The Turn of the Screw | Criticism

This literature criticism consists of approximately 42 pages of analysis & critique of The Turn of the Screw.
This section contains 10,449 words
(approx. 35 pages at 300 words per page)
Buy the Critical Essay by David McWhirter

SOURCE: “In the ‘Other House’ of Fiction: Writing, Authority, and Femininity in The Turn of the Screw,” in New Essays on Daisy Miller and The Turn of the Screw, edited by Vivian R. Pollak, Cambridge University Press, 1993, pp. 121–48.

In the following essay, McWhirter examines The Turn of the Screw within the context of James's life and oeuvre.

Although the famous debate about The Turn of the Screw—are the ghosts real? or the hallucinations of a mad governess?—has by no means exhausted itself, critics in recent decades have seemed increasingly willing to allow James's narrative something like a fundamental ambiguity, and to accept the premise that James, as one commentator puts it, wanted his readers to experience “a persistent and uncomfortable vibration between the two interpretations.”1 In practice, however, many of these same critics have been unable to resist the impulse to resolve the discomforting uncertainties of...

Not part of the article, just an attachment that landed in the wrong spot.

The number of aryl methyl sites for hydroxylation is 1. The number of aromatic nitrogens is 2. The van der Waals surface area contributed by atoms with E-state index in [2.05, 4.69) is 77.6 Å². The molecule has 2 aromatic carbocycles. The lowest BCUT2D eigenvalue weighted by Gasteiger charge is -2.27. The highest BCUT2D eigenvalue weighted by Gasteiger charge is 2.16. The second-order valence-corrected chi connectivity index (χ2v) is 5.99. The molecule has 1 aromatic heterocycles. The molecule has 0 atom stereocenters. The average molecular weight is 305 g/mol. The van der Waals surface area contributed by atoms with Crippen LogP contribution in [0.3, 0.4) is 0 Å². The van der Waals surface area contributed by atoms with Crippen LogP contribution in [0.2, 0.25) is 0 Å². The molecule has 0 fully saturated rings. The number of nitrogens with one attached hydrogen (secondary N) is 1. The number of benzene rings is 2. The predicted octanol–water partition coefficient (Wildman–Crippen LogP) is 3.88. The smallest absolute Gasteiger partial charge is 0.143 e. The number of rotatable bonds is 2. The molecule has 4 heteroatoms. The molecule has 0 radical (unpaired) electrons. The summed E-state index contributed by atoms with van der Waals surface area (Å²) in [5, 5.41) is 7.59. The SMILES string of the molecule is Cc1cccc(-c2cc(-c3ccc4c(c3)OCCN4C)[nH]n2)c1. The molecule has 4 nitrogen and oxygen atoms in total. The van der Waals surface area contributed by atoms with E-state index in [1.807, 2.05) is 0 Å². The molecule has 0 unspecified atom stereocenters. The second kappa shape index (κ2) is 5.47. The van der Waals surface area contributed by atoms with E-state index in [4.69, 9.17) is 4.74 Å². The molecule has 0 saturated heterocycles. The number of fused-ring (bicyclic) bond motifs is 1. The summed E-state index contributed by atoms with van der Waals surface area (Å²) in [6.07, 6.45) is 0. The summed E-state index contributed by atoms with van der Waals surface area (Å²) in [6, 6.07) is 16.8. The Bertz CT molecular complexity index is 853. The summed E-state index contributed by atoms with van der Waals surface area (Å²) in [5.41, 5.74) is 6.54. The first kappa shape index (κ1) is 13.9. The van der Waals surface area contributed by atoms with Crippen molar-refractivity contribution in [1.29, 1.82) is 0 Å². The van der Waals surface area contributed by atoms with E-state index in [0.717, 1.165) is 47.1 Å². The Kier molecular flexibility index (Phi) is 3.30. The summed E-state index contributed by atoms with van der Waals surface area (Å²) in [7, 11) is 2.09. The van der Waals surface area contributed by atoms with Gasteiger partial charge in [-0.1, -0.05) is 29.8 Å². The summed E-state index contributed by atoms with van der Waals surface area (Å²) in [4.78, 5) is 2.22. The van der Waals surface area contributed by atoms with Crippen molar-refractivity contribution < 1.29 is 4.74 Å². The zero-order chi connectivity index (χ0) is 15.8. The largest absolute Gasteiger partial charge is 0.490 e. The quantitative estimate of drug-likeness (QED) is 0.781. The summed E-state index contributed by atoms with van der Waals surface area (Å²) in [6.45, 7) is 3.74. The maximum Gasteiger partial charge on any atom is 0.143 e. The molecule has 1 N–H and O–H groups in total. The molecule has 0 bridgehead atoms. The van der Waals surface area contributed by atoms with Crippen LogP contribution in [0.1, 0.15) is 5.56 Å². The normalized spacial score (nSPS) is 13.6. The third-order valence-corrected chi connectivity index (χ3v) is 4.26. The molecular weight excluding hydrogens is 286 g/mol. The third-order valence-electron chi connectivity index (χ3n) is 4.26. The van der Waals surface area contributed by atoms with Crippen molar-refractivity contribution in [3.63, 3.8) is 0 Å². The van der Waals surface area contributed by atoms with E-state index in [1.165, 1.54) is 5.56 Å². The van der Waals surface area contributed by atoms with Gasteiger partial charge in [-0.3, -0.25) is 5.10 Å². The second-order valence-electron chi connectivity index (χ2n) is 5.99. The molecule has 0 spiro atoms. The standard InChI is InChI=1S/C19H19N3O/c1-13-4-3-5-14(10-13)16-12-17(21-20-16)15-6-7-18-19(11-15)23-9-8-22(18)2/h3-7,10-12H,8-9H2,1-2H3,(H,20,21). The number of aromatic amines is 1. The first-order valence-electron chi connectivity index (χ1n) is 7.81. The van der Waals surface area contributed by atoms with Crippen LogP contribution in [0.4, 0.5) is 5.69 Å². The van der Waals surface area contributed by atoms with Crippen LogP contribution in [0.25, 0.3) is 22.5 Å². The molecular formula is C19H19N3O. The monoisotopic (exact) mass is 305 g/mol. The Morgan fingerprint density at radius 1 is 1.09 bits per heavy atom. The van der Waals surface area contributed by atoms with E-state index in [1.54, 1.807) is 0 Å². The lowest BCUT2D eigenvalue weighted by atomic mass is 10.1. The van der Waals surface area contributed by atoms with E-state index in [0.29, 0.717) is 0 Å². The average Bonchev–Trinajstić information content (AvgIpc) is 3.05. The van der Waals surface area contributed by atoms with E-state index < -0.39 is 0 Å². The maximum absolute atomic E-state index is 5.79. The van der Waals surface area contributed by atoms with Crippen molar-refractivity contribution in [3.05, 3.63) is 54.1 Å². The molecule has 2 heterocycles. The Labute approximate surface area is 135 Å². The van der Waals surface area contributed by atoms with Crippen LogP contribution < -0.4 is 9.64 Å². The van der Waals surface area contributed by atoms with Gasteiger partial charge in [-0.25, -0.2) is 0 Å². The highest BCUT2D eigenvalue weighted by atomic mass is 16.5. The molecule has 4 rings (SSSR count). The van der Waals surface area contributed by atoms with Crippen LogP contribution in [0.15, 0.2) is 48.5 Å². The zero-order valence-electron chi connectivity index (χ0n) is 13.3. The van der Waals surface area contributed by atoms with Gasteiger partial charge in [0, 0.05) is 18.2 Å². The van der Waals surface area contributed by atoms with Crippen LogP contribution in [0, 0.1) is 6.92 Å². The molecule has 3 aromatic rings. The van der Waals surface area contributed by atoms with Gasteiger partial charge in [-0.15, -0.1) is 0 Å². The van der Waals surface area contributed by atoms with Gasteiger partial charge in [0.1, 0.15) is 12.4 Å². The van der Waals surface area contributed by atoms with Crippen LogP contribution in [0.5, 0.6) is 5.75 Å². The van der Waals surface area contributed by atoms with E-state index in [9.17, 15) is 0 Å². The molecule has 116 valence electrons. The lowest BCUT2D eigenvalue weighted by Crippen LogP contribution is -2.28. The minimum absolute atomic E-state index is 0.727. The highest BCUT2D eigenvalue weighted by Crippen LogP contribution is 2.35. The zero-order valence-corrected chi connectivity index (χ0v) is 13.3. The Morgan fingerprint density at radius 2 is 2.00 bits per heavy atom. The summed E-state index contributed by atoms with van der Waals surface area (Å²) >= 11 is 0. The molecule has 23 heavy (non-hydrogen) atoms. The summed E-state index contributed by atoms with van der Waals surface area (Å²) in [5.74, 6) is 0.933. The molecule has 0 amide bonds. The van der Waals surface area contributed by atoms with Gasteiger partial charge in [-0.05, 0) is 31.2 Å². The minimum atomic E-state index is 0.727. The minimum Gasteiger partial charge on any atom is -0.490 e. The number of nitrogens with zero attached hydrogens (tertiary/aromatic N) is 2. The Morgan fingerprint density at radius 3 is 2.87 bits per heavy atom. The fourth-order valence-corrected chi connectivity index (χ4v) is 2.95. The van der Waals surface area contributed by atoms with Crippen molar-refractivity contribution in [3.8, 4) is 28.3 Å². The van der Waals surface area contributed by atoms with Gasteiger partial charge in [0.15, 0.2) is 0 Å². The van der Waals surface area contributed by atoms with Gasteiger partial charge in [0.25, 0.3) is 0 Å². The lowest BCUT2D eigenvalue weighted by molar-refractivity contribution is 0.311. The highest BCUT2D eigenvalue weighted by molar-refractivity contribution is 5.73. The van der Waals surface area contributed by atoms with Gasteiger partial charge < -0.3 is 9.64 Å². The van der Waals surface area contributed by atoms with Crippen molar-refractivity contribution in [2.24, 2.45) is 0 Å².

(read more)

This section contains 10,449 words
(approx. 35 pages at 300 words per page)
Buy the Critical Essay by David McWhirter
Copyrights
Gale
Critical Essay by David McWhirter from Gale. ©2005-2006 Thomson Gale, a part of the Thomson Corporation. All rights reserved.
Follow Us on Facebook